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Feds to fly hundreds of migrants to California

By Elliot Spagat

Associated Press

Published: Saturday, June 21 2014 11:45 p.m. MDT

Honduran migrant Velma Flores holds her friend's son Miguel Antonio, 7 months, as she walks with a group of illegal migrants arriving in Mexico City escorted by human rights activists, Tuesday, June 3, 2014. Flores, who is pregnant and traveling with two young daughters, is one of vast numbers of Central American migrants undertaking the risky overland crossing through Mexico. Illegal migrants face abuse from both criminal gangs and Mexican police, but many say the economic or security situation in their home countries leaves them no choice but to try to reach the U.S.

Rebecca Blackwell, Associated Press

Enlarge photo»

SAN DIEGO — The Border Patrol will fly nearly 300 Central American migrants from south Texas to California for processing, an official said Saturday, as the government seeks to ease the workload on agents at the nation's busiest corridor for illegal crossings.

There will be two flights Monday with 140 passengers each — one bound for San Diego and one for El Centro, about 100 miles east of San Diego, said Paul Beeson, chief of the Border Patrol's San Diego Sector.

The two flights were expected to continue every three days, Beeson told The Associated Press, but it's unclear for how long. They will be mostly for families with young children but also carry adults. There will be no unaccompanied children.

The flights to California are the government's latest response to a surge of Central Americans entering Texas' Rio Grande Valley, where the Border Patrol has made more than 174,000 arrests since Oct. 1. Most are from Honduras, El Salvador and Guatemala.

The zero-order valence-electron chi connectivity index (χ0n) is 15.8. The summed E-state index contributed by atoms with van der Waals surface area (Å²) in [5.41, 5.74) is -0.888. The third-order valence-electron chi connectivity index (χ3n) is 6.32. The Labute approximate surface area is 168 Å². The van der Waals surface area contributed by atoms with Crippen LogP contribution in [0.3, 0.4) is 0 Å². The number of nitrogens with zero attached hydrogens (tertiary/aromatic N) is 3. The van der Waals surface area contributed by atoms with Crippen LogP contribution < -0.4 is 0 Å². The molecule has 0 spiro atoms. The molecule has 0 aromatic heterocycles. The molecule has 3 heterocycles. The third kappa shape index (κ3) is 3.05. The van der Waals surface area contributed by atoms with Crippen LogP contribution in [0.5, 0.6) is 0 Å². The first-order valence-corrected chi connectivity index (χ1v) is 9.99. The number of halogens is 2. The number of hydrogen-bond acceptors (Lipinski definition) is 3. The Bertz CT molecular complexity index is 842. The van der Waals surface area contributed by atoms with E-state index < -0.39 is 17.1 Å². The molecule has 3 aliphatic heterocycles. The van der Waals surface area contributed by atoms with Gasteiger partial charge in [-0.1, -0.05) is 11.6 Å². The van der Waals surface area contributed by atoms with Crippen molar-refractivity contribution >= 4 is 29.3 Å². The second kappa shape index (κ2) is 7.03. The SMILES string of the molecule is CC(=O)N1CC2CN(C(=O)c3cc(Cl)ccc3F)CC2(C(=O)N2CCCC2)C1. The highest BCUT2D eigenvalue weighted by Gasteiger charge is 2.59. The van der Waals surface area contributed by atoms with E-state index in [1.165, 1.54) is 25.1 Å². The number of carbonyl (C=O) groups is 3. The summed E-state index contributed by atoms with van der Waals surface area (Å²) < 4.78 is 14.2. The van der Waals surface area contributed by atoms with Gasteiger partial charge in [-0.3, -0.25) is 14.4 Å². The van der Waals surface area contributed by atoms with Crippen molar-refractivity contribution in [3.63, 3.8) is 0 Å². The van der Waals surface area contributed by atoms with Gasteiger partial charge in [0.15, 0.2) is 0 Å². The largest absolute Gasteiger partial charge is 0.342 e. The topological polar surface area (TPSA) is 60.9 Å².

The Immigration and Customs Enforcement agency will decide whether the Central Americans remain in custody or are released while they are in deportation proceedings. ICE spokeswoman Lauren Mack declined to comment on how the agency will respond.

The government has been actively looking for additional detention space — primarily for mothers with young children — since large numbers of Central Americans have overwhelmed U.S. authorities in south Texas. ICE has only one detention center designed for families, an 85-bed facility in Berks County, Pennsylvania, that was once a nursing home.

The government is planning a 700-bed center in Artesia, N.M., that U.S. Rep. Steve Pearce told the Roswell Daily Record would be only for families. Pearce, a New Mexico Republican, told the newspaper Friday that the Federal Law Enforcement Training Center in Artesia could house families but was not equipped to accommodate unaccompanied children.

Beeson said Central Americans flown to San Diego will likely be processed at a station in Murrieta in south Riverside County. He didn't know if flights were planned from south Texas to destinations outside California, and the Border Patrol's parent agency, Customs and Border Protection, didn't immediately respond to a request for comment.

The Border Patrol flew a large number of families from Texas to Tucson, Arizona, over Memorial Day weekend, drawing criticism from Arizona Gov. Jan Brewer when ICE later dropped them off at Greyhound bus stations there.

Associated Press writer Amy Taxin in Santa Ana, California, contributed to this report.

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